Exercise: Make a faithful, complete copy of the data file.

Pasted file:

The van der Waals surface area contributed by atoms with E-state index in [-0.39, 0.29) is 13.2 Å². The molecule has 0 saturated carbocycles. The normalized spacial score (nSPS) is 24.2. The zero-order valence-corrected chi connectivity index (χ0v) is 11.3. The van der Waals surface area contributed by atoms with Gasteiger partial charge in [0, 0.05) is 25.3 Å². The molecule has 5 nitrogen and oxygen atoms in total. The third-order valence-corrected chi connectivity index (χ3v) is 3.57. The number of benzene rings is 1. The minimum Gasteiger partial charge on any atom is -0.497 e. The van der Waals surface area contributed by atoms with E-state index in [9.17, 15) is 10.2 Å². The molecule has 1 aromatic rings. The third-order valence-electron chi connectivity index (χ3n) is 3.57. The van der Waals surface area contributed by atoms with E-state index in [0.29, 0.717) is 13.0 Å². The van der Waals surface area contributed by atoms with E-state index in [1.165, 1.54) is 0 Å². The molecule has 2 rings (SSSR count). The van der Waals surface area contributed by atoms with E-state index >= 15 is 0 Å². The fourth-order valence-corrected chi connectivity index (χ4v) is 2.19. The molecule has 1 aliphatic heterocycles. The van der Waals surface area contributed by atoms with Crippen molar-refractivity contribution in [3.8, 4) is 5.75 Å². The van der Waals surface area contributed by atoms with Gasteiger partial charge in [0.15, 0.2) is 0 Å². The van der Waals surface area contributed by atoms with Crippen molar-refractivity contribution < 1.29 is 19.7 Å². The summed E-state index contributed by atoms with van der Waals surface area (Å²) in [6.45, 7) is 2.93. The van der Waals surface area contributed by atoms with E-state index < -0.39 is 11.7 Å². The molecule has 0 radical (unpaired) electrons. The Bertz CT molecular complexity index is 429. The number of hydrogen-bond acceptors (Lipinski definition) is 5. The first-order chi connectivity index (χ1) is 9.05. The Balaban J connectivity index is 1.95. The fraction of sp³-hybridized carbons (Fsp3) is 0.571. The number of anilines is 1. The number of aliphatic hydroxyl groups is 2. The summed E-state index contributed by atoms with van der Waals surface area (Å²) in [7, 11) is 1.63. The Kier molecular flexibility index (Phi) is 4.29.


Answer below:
The van der Waals surface area contributed by atoms with E-state index in [-0.39, 0.29) is 13.2 Å². The molecule has 0 saturated carbocycles. The normalized spacial score (nSPS) is 24.2. The zero-order valence-corrected chi connectivity index (χ0v) is 11.3. The van der Waals surface area contributed by atoms with Gasteiger partial charge in [0, 0.05) is 25.3 Å². The molecule has 5 nitrogen and oxygen atoms in total. The third-order valence-corrected chi connectivity index (χ3v) is 3.57. The number of benzene rings is 1. The minimum Gasteiger partial charge on any atom is -0.497 e. The van der Waals surface area contributed by atoms with E-state index in [9.17, 15) is 10.2 Å². The molecule has 1 aromatic rings. The third-order valence-electron chi connectivity index (χ3n) is 3.57. The van der Waals surface area contributed by atoms with E-state index in [0.29, 0.717) is 13.0 Å². The van der Waals surface area contributed by atoms with E-state index in [1.165, 1.54) is 0 Å². The molecule has 2 rings (SSSR count). The van der Waals surface area contributed by atoms with E-state index >= 15 is 0 Å². The fourth-order valence-corrected chi connectivity index (χ4v) is 2.19. The molecule has 1 aliphatic heterocycles. The van der Waals surface area contributed by atoms with Crippen molar-refractivity contribution in [3.8, 4) is 5.75 Å². The van der Waals surface area contributed by atoms with Gasteiger partial charge in [0.15, 0.2) is 0 Å². The van der Waals surface area contributed by atoms with Crippen molar-refractivity contribution < 1.29 is 19.7 Å². The summed E-state index contributed by atoms with van der Waals surface area (Å²) in [6.45, 7) is 2.93. The van der Waals surface area contributed by atoms with E-state index < -0.39 is 11.7 Å². The molecule has 0 radical (unpaired) electrons. The Bertz CT molecular complexity index is 429. The number of hydrogen-bond acceptors (Lipinski definition) is 5. The first-order chi connectivity index (χ1) is 9.05. The Balaban J connectivity index is 1.95. The fraction of sp³-hybridized carbons (Fsp3) is 0.571. The number of anilines is 1. The number of aliphatic hydroxyl groups is 2. The summed E-state index contributed by atoms with van der Waals surface area (Å²) in [7, 11) is 1.63. The Kier molecular flexibility index (Phi) is 4.29.